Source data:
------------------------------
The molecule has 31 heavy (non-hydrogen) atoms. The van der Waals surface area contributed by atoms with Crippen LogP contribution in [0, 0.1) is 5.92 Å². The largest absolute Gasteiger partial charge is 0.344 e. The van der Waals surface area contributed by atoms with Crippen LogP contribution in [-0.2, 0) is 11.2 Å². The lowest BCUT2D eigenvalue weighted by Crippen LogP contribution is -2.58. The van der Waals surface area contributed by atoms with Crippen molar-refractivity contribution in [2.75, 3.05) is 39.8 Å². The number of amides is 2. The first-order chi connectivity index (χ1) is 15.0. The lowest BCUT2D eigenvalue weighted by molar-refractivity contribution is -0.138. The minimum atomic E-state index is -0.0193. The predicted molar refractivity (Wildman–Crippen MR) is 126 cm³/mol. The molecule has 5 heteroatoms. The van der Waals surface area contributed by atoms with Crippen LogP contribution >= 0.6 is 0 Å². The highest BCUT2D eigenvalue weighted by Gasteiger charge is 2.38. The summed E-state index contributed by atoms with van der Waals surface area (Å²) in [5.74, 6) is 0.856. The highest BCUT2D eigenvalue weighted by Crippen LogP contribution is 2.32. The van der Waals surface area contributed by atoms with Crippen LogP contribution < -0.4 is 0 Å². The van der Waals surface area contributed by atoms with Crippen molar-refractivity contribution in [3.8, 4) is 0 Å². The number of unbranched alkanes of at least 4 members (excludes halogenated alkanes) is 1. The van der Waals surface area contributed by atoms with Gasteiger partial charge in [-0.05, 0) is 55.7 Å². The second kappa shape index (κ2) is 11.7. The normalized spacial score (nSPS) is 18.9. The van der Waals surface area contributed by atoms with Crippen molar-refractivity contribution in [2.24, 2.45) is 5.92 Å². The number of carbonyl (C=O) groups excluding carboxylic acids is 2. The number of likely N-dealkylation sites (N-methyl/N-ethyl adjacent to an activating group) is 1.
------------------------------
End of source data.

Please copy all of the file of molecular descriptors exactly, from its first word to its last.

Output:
The molecule has 31 heavy (non-hydrogen) atoms. The van der Waals surface area contributed by atoms with Crippen LogP contribution in [0, 0.1) is 5.92 Å². The largest absolute Gasteiger partial charge is 0.344 e. The van der Waals surface area contributed by atoms with Crippen LogP contribution in [-0.2, 0) is 11.2 Å². The lowest BCUT2D eigenvalue weighted by Crippen LogP contribution is -2.58. The van der Waals surface area contributed by atoms with Crippen molar-refractivity contribution in [2.75, 3.05) is 39.8 Å². The number of amides is 2. The first-order chi connectivity index (χ1) is 15.0. The lowest BCUT2D eigenvalue weighted by molar-refractivity contribution is -0.138. The minimum atomic E-state index is -0.0193. The predicted molar refractivity (Wildman–Crippen MR) is 126 cm³/mol. The molecule has 5 heteroatoms. The van der Waals surface area contributed by atoms with Crippen LogP contribution >= 0.6 is 0 Å². The highest BCUT2D eigenvalue weighted by Gasteiger charge is 2.38. The summed E-state index contributed by atoms with van der Waals surface area (Å²) in [5.74, 6) is 0.856. The highest BCUT2D eigenvalue weighted by Crippen LogP contribution is 2.32. The van der Waals surface area contributed by atoms with Crippen LogP contribution < -0.4 is 0 Å². The van der Waals surface area contributed by atoms with Crippen molar-refractivity contribution in [3.8, 4) is 0 Å². The number of unbranched alkanes of at least 4 members (excludes halogenated alkanes) is 1. The van der Waals surface area contributed by atoms with Gasteiger partial charge in [-0.05, 0) is 55.7 Å². The second kappa shape index (κ2) is 11.7. The normalized spacial score (nSPS) is 18.9. The van der Waals surface area contributed by atoms with Crippen molar-refractivity contribution in [2.24, 2.45) is 5.92 Å². The number of carbonyl (C=O) groups excluding carboxylic acids is 2. The number of likely N-dealkylation sites (N-methyl/N-ethyl adjacent to an activating group) is 1.